When you retire, however, the balance among these factors shifts. You’ll probably experience a change in the sources and amount of your income, and you may be concerned about physical limitations you have now or may have in the future. But best of all, if you have adequate retirement savings, you will have new freedom to choose your lifestyle based on what you really want to do, rather than what your job requires you to do. Instead of limiting your choices, start with an open mind and think about the type of environment that would make you happy and allow you to pursue your personal interests and dreams.

Then go to work on your financial plan, which should include a thorough analysis of the tax and other financial implications of government policies that can make a difference in the type and location of a home you can afford. In that plan, be sure you remember and consider the following ways the federal government may affect your options and, ultimately, your decision:

·       Uncle Sam has a myriad of tax rules related to your residence, whether you are buying or selling a home, keeping your current home, or moving to a foreign country;

·       Federal law protects you against discrimination on the basis of disability, perceived disability, or in securing financing for a home in the U.S.; and

·       No decision you make on a residence is irrevocable. However, before making an investment or completely disrupting your current lifestyle, you should inform yourself about the financial problems you could encounter if you change your mind.




Call 1-800-424-3410 to order a free copy of “Housing” (D 15561), a fact sheet, which explains low-cost housing options and tells you where you can find information about them. You may also order “Selecting Retirement Housing” (D 13680), which describes each type of housing, and “Doable, Renewable Home” (D 12470), which lists ways to make your home more comfortable if you have physical limitations. Also ask for these two helpful brochures: “Home Safe Home: How to Prevent Falls in the Home (D16598),” and “How Well Does Your Home Meet Your Needs?” (D12670).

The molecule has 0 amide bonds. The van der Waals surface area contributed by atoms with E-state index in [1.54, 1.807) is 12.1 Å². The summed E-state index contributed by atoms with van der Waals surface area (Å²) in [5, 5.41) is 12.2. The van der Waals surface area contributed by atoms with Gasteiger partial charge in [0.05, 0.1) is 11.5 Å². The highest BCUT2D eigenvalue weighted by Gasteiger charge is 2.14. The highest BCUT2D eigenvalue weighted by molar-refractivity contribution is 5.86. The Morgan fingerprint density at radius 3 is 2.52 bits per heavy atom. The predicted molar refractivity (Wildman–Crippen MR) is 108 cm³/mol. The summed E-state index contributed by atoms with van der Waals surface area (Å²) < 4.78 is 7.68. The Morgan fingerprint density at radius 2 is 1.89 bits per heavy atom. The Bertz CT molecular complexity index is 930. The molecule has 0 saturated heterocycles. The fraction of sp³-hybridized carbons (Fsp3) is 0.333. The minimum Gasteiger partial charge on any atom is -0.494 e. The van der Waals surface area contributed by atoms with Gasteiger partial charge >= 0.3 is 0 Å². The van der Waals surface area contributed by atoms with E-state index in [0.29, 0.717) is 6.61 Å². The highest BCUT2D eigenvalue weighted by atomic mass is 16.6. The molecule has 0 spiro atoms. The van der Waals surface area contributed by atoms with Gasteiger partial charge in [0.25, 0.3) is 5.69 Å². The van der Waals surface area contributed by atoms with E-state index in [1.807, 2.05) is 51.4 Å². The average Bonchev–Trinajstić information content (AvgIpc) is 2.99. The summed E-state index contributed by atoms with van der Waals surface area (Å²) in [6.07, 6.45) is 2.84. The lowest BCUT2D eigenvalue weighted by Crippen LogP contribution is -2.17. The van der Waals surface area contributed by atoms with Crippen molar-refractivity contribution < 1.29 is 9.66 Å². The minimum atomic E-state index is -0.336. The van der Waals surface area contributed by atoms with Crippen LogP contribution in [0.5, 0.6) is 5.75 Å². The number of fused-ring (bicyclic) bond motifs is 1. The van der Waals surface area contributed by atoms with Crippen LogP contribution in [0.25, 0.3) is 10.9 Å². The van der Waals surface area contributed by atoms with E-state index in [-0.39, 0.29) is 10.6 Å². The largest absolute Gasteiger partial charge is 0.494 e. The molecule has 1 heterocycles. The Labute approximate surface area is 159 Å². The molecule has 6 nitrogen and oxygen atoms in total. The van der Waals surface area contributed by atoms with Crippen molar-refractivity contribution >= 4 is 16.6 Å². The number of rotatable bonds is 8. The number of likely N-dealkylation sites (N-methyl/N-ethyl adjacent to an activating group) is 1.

AARP Home Equity Information Center (HEIC)

To request a free copy of the forty-eight-page guidebook “Home-Made Money: Consumer’s Guide to Home Equity Conversion” (No. D 12894), which discusses the risks and benefits of home equity conversion, call the Publication Hotline at 202-434-6042. You can also order the “Reverse Mortgage Kit,” which contains several fact sheets and a current list of reverse mortgage lenders and counselors. HEIC also sells a “Reverse Mortgage Choices Videotape Package” (D 16402), which includes two fifteen-minute, closed-captioned video programs and a resource guide for $5.  


American Bar Association Commission on Legal Problems of the Elderly

If you are considering buying or renting a home in a Continuing Care Retirement Community, order a pamphlet, “Retirement Housing Options,” which includes an article on “Consumer Contracts for Continuing Care Facilities,” by Charles Sabatino. The article will help you evaluate the contract you are being asked to sign. The publication costs $5.00. Call 202-662-8690 for ordering information.  


Center for Disease Control and Prevention (CDC), National Center for Injury Prevention and Control

This government agency publishes a free brochure, “Check for Safety: A Home Fall Prevention Checklist for Older Adults.”  You can order this and other related information from the SAFE USA Hotline, at 1-888-252-7751.  


Fannie Mae (FNMA)

To learn about this agency’s two types of reverse mortgages, and get a list of lenders who offer them, call 1-800-732-6643 for these free pamphlets: “Home Keeper: It Pays to Keep You in Your Home” and “Home Keeper for Home Purchase.”  


Federal Trade Commission (FTC)

This government agency will send you the brochures “Credit and Older Americans” and “Facts for Consumers: Reverse Mortgages.” Call 202-326-2222.  


Internal Revenue Service (IRS)

In addition to Publication 502, “Medical and Dental Expenses,” and Publications 54 and 776 (see the box on page 201 for key references on living overseas), you may also order a free copy of “Tax Guide for U.S. Citizens and Resident Aliens Abroad” (Pub. 54); “Investment Income and Expenses” (Pub. 550) and “Selling Your Home” (Pub. 523) for information on the new tax rules; and “Home Mortgage Interest Deduction” (Pub. 936) by calling the IRS at 1-800-829-3676 (TDD 1-800-829-4059).